Let’s start with web applications
Before I explain what is web development, it’s good to know what is a web application first.
It can be any service, that gives you access through your web browser. Starting from a simple one-page website, which can be built with one HTML file and uploaded to the server. Through more complicated websites that contain multiple pages, some CMS (Content Management System) like WordPress.
Ending on web applications, that contain separate front end – everything that you see or can interact with through your browser, and back end – which contain business logic, connection with the database and everything that is needed in a given project.
There are also progressive web apps – quite popular at the moment – which can extend standard web applications with new features like working offline – so after you lose connection to the internet, you can still use it. They will give you the experience of using the dedicated app in your browser.
Web development process
In general web development covers all the applications dedicated to being used through a web browser.
All the points described below can be done step by step or divided into a more agile approach. But I want to show you the process.
This step is required, not only for web apps but for any type of software development. It’s good to know how it works.
Before the web development machine start, we need to know what is the project and what scope of work do we expect.
Depending on the size of the project, it might be done by the dedicated business analyst, programmer or project manager.
If the project is small, it can be done with a designer who will be preparing drafts of views for future development.
If the project is big this step will take multiple meetings and discussions between client, business analyst and developers.
The goal here is to gather requirements, functionalities and general vision. So as you might imagine, when you build a company website or blog it is an easy job. But when you build a banking application that will be used by millions from scratch, it might take a bit more work.
The process starts with a web design, so involves graphic, designer or UI / UX specialists. Depending on how complicated is the project it might be all of them or just a programmer that knows something about designing user interfaces.
The job to do here is to create a general view of the application, prepare a graphical vision of the project and then split it into separate wireframes, functionalities and features that will be required.
Many times clients will be involved in this process. Sometimes the client doesn’t have ‘graphic sense’ and the designer must help him to prepare views. Other times client will be discussing every detail of every wireframe and will want to put his touch into everything.
Can we skip this step?
A lot of talking but are there situations, when the design isn’t required?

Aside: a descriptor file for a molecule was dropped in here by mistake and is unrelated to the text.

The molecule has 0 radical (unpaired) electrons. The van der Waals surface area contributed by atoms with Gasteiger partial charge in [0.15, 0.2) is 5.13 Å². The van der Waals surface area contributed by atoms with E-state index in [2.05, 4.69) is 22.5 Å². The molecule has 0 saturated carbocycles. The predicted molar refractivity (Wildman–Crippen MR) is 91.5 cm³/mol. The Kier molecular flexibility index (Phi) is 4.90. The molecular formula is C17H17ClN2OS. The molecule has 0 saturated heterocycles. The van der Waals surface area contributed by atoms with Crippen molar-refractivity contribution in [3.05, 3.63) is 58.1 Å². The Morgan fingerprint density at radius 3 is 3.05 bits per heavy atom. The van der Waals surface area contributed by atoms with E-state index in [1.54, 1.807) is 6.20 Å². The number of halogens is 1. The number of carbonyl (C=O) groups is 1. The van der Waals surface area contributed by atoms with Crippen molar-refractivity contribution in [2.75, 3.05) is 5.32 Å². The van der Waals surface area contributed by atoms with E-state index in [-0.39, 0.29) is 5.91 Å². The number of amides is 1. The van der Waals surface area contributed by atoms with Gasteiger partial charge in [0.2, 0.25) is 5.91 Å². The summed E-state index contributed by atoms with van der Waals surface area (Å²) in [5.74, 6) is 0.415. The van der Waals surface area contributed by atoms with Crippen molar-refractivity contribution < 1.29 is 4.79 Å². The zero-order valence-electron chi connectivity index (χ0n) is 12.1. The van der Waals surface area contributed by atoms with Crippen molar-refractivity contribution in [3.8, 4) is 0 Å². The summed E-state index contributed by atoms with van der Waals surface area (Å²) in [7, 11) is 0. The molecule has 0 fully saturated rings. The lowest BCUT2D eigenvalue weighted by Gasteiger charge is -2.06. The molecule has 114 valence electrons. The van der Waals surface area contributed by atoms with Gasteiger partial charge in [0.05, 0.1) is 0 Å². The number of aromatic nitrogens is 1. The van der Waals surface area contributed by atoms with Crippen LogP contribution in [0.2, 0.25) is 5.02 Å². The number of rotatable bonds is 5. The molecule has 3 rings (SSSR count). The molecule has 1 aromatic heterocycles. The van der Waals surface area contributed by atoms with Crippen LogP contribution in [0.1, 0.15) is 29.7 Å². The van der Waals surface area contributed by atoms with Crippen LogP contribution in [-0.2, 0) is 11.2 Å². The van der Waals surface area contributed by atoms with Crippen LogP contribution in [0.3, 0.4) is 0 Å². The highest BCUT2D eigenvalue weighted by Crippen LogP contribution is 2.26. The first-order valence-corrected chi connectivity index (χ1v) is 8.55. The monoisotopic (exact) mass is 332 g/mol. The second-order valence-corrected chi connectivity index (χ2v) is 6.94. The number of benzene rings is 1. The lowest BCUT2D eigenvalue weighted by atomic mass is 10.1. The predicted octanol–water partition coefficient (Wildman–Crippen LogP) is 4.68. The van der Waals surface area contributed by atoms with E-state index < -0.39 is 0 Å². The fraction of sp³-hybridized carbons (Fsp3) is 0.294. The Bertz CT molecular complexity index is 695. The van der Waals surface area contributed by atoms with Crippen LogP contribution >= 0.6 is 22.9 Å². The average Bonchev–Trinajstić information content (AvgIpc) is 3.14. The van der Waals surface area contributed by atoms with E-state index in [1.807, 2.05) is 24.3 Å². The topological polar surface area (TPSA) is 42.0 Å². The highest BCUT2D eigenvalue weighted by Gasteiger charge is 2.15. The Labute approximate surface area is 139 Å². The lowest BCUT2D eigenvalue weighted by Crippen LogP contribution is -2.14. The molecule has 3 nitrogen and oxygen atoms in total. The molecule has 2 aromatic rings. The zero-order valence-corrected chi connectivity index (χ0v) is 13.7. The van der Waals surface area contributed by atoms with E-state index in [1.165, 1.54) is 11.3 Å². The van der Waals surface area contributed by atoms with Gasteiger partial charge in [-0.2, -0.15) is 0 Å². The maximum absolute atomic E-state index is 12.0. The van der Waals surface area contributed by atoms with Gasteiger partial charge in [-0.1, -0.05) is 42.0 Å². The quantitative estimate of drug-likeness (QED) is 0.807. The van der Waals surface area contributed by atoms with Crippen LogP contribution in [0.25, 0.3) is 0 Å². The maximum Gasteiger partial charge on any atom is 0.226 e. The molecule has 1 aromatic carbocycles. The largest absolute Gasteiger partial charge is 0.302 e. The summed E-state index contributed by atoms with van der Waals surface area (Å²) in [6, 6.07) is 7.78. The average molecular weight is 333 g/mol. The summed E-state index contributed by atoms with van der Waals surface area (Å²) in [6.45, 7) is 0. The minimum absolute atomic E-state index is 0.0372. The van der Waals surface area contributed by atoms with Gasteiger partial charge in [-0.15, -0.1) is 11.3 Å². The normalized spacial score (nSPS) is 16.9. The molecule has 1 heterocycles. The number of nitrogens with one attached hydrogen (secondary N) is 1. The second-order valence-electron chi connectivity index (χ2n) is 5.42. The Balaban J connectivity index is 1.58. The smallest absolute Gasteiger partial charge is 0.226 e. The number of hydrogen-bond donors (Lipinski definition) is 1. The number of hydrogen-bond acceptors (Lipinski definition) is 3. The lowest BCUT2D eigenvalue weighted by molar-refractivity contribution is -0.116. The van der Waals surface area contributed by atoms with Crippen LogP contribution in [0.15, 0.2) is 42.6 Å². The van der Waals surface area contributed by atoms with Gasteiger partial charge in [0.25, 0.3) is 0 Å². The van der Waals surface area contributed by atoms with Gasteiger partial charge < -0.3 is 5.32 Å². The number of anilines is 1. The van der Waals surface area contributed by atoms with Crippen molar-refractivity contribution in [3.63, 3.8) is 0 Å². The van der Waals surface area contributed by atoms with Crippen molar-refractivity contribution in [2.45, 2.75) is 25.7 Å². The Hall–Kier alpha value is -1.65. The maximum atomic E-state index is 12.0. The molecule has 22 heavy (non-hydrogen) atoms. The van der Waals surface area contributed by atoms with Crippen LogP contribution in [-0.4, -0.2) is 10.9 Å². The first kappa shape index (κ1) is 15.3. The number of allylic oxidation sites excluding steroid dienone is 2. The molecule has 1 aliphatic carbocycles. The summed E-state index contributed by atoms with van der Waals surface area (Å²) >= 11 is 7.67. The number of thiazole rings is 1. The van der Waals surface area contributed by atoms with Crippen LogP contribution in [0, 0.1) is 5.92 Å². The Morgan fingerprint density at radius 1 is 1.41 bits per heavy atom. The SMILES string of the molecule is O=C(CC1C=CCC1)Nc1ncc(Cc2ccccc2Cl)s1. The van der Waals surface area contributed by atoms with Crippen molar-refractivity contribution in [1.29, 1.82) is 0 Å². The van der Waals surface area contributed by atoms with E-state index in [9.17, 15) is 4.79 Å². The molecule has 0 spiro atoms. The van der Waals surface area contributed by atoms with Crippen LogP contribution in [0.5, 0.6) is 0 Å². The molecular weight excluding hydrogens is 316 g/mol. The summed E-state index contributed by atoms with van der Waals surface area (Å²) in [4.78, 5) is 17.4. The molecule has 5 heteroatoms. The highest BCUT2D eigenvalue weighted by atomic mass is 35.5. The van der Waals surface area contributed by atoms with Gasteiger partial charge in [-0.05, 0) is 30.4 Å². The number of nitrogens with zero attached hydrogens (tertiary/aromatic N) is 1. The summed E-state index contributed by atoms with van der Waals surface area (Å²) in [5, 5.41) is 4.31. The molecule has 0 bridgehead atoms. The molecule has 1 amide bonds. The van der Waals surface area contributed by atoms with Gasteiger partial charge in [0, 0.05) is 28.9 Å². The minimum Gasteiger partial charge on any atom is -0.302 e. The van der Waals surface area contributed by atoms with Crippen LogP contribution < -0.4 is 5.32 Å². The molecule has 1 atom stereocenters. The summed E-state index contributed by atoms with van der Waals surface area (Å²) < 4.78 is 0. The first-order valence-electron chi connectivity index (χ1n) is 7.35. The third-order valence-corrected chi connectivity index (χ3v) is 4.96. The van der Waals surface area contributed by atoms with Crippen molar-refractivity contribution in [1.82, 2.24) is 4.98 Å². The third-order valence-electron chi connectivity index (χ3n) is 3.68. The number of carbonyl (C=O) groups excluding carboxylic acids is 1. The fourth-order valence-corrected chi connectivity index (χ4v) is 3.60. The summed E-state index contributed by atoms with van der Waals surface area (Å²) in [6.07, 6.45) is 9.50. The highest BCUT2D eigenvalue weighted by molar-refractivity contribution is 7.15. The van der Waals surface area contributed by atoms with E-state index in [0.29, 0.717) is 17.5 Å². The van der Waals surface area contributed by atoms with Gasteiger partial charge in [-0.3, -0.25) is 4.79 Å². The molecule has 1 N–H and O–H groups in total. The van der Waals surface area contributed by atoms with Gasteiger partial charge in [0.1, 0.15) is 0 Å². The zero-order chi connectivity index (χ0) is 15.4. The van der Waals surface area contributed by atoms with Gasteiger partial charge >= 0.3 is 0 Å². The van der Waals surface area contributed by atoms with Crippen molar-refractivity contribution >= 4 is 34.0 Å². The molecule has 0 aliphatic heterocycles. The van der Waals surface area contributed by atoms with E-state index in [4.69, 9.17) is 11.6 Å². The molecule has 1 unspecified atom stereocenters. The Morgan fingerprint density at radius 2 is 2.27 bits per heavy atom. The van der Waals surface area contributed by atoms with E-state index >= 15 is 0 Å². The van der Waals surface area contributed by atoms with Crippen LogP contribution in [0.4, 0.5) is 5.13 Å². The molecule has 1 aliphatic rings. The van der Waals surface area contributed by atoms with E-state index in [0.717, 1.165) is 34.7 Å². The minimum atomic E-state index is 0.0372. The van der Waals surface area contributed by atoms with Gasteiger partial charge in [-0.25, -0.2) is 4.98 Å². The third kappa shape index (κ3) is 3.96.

And the answer is – yes.
Web applications are also tools, admin panels and automation systems that are built to solve the problem, not to look beautiful. In this situation, we can leave the design to programmers, but you should know the consequences:
- It will be cheaper at first.
- Your vision will not always be the same as developers.
- When the project will grow, you might need the help of a designer / UI / UX anyway.
- Changes in developed applications are sometimes more expensive than building it in an expected way from the beginning.
Skipping web design in the first place is not bad. Sometimes a project doesn’t need this or is so experimental that the client doesn’t know how it should look like.
My favorite part of the web development process. At this point you know the requirements, you accepted estimations and see the wireframes of your application. In this part, all of this goes to developers and they start coding.
This step itself can be split into agile sprints, also depending on the project and team size.
From the developer’s point of view, it looks like this: We get requirements and wire frames – whole scope or for the nearest sprint. At this point, we probably know the technologies – should be decided while gathering requirements and estimations.
So we can split the tasks and start setting up the environment. When this is done, we can simply start coding and delivering features. I don’t want to get too much into technical details here. There is many more steps in the development process, but let’s stay with this high-level perspective.
Can we skip this step?
In most cases – no. This is the core of the web development process and it’s hard to skip it. But there are some projects where no or almost none coding is required. I’m talking about products that need to be configured to work.
WordPress is a good example – when you need only a simple website, and you find a template that you like, sometimes no developer is needed to provide a very nice looking website. Also, there are multiple drag and drop systems, which finally will appear as a web application, but require installation and configuration by some specialist.
When the project (or its part, depending on requirements) is finished, comes the time for testing. You should get access to the application and the ability to test it on your own.
It can be done interchangeably with the next step, depending on the characteristics of the project. Sometimes you can have a test environment and then do a deployment of the production version, sometimes you can test it in production.
The final stage of the project (or some stage of it). The application is up, running and is accessible from the internet. As said before, it depends on the project specifics if at this point you are showing it to the users or you start to test it.
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